Esperoct Approved in Canada for Treatment of Hemophilia A
Health Canada has approved Esperoct, an engineered formulation of clotting factor VIII, for the treatment of hemophilia A in people of all ages. The approval covers prophylactic, or preventive treatment, on-demand use for controlling bleeding episodes, and use in reducing bleeding during surgery.
Esperoct received similar approval for hemophilia A treatment from the U.S. Food and Drug Administration in early 2019, and recently in the EU. The therapy, an antihemophilic factor VIII (recombinant, B-domain truncated), PEGylated, was developed by the Danish company Novo Nordisk.
People with hemophilia A make abnormally low amounts of a blood clotting factor called factor VIII (FVIII). Esperoct is a recombinant, or lab-made version of FVIII that has been modified to have an extended half life — meaning that it sticks around in the body for a longer period of time — which is crucial for its use as a prophylactic agent.
The Health Canada decision was based on the results of three of five Phase 3 clinical trials (NCT01731600, NCT01480180, NCT01489111, NCT03528551, NCT02137850) that included 270 people — both children and adults — with severe hemophilia A. All of the participants had been previously treated with other FVIII products.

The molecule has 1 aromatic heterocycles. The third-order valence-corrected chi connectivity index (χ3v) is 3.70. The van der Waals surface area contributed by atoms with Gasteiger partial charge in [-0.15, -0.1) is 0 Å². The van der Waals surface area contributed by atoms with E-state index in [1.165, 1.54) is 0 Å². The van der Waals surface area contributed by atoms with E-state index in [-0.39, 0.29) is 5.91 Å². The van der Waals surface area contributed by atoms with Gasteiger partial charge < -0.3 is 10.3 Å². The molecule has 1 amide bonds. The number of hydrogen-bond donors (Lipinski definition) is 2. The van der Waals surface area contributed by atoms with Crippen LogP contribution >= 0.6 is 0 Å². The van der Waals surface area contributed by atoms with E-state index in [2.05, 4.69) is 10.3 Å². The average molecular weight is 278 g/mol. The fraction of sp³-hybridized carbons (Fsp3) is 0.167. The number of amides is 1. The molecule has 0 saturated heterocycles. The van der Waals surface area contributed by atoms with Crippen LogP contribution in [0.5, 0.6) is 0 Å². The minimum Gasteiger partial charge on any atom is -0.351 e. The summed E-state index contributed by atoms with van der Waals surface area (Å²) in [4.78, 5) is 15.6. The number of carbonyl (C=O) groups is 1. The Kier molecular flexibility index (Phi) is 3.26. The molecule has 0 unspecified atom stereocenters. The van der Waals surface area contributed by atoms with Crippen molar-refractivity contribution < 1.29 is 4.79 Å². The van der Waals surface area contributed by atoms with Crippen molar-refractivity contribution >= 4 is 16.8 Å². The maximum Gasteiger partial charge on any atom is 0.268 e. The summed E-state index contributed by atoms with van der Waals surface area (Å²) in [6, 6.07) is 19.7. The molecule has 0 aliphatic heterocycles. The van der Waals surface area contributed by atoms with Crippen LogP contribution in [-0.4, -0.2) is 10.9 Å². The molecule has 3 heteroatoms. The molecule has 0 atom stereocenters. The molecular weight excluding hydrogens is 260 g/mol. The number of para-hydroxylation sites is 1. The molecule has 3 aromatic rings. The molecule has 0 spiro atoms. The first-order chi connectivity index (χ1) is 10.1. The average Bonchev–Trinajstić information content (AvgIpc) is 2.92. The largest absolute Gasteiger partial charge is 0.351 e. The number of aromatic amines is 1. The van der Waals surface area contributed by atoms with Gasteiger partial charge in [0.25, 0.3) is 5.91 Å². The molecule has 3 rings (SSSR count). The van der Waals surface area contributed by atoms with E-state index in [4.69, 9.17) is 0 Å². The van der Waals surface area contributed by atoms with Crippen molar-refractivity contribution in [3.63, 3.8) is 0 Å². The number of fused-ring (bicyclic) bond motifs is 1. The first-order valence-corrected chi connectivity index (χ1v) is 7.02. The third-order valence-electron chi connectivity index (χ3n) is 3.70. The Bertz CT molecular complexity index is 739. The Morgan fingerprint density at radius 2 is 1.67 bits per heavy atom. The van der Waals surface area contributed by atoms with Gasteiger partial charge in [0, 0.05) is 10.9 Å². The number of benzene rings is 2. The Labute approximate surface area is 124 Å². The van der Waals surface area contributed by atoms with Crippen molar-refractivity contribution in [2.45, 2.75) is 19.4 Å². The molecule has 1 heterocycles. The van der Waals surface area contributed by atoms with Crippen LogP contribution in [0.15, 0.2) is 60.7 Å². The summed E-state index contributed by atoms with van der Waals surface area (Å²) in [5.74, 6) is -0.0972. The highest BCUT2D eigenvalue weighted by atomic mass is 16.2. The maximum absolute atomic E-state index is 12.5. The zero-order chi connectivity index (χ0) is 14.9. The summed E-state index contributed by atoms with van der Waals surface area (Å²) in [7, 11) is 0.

In both adults and adolescents (those over age 12), Esperoct maintained a low median annualized bleeding rate (ABR) of 1.18 when given at a dose of 50 IU/kg every 3-4 days. In children under 12, a low median ABR also was maintained, at 1.95, with a dosage of 60 IU/kg (50-75 IU/kg) given twice a week.
“Esperoct has been shown to be effective in reducing the risk of bleeding episodes among patients,” Anthony Chan, MD, a professor of pediatrics at McMaster University in Ontario, said in a press release from Novo Nordisk.
Across the trials and age groups, no safety concerns were identified for Esperoct, and the treatment was well-tolerated. Esperoct’s safety profile reportedly is similar to that of other, like FVIII products.
Analyses of the trials also have suggested that this treatment increases or stabilizes quality of life for people living with hemophilia A.
The approval was welcomed by patient advocacy groups.
“The Canadian Hemophilia Society advocates for access to the widest possible range of coagulation therapies and welcomes the regulatory approval of this additional option for the treatment of hemophilia A,” said Paul Wilton, president of the society’s board of directors.